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German expulsion after World War II

German expulsion after World War II refers to a policy agreed to at the Potsdam Conference and undertaken by the Soviet Union and its satellite powers in Eastern Europe. They expelled ethnic Germans from countries under Soviet influence. Some allege that the purpose of this policy was to punish Germany for its actions during World War II and to create ethnically homogenous nations. Others believed this is the only way to prevent ethnic violence. As Churchill expounded in the House of Commons in 1944, "Expulsion is the method which, in so far as we have been able to see, will be the most satisfactory and lasting. There will be no mixture of populations to cause endless trouble...A clean sweep will be made. I am not alarmed by these transferences, which are more possible in modern conditions..." Some of those removed had been settled in the East by the Nazi government. Some groups claim that over 15 million Germans were forced to relocate and an estimated 1.8 to 3 million died during the trek. However, those numbers may include the evacuation during the WWII. These numbers are not well established as little research has been done on this subject. At least some of these persons fled voluntarily, rather than being expelled by any government.

It was believed, that since Adolf Hitler used existence of large German minorities in other countries as pretext for waging aggressive wars, removing Germans from territories of other countries will remove potential causes of future problems. Also, there was little empathy for German victims, since they themselves started policy of ethnic cleansing in occupied territories, for example in Greater Poland.

The subjects of this policy included Germans living east of the Oder-Neisse line, ethnic Germans living in Poland and Sudetenland Germans in Czechoslovakia. Communists also expelled ethnic Germans from other eastern European countries. Many expelled Germans found refuge in West Germany, a few in East Germany, and large numbers in many countries of the world.

At the time the policy was undertaken and until the 1990s, there was little argument over the morality of the policy. Many of the propaganda themes of the Nazi regime against Czechoslovakia and Poland claimed the ethnic Germans (Volksdeutsche) were persecuted. Although expellees (in German Heimatvertriebene) and their descendants were active in West German politics, the prevailing political climate within West Germany was that of atonement for Nazi actions, and even within West Germany there was little sympathy for the claims of the expellees.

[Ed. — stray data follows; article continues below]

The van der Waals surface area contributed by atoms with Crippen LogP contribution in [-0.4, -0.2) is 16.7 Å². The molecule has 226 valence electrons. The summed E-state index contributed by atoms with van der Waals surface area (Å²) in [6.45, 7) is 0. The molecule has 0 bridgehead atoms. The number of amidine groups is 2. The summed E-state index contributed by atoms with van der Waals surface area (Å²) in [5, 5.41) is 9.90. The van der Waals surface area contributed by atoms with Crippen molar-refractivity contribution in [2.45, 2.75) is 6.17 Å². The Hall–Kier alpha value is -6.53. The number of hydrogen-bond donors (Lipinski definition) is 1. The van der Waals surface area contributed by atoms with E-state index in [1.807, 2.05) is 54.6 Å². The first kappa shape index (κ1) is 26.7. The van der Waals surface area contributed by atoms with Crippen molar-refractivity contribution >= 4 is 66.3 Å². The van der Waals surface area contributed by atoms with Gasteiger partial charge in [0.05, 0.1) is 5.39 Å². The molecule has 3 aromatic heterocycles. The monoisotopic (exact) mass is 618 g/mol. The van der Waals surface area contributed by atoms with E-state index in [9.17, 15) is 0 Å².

US Congressman B. Carroll Reece of Tennessee, in the House of Representatives on May 16 1957, called it genocide.

In November and December, 1993, an exhibit on Ethnic Cleansing 1944-1948 was held at Stuart Center of De Paul University, in Chicago, where it was called an unknown holocaust.

In the 1990s the Iron Curtain came down. The issue of the treatment of Germans after World War II for the first time began to be reexamined. The primary motivations for this was the collapse of the Soviet Union, which allowed previously untouchable issues such as crimes committed by Russians during World War II to be raised.

Reports have surfaced of Soviet massacres of German civilians (see the book A Terrible Revenge). Also some of former German concentration camps were used as temporal camps for Germans.

Aleksandr Solzhenitsyn during his Soviet military service had objected to the brutal murder of German civilians of East Prussia. For that he was put in Siberian Gulag for 10 years. There he memorized and later documented his experiences in the military as well as in the Gulag.

Further reading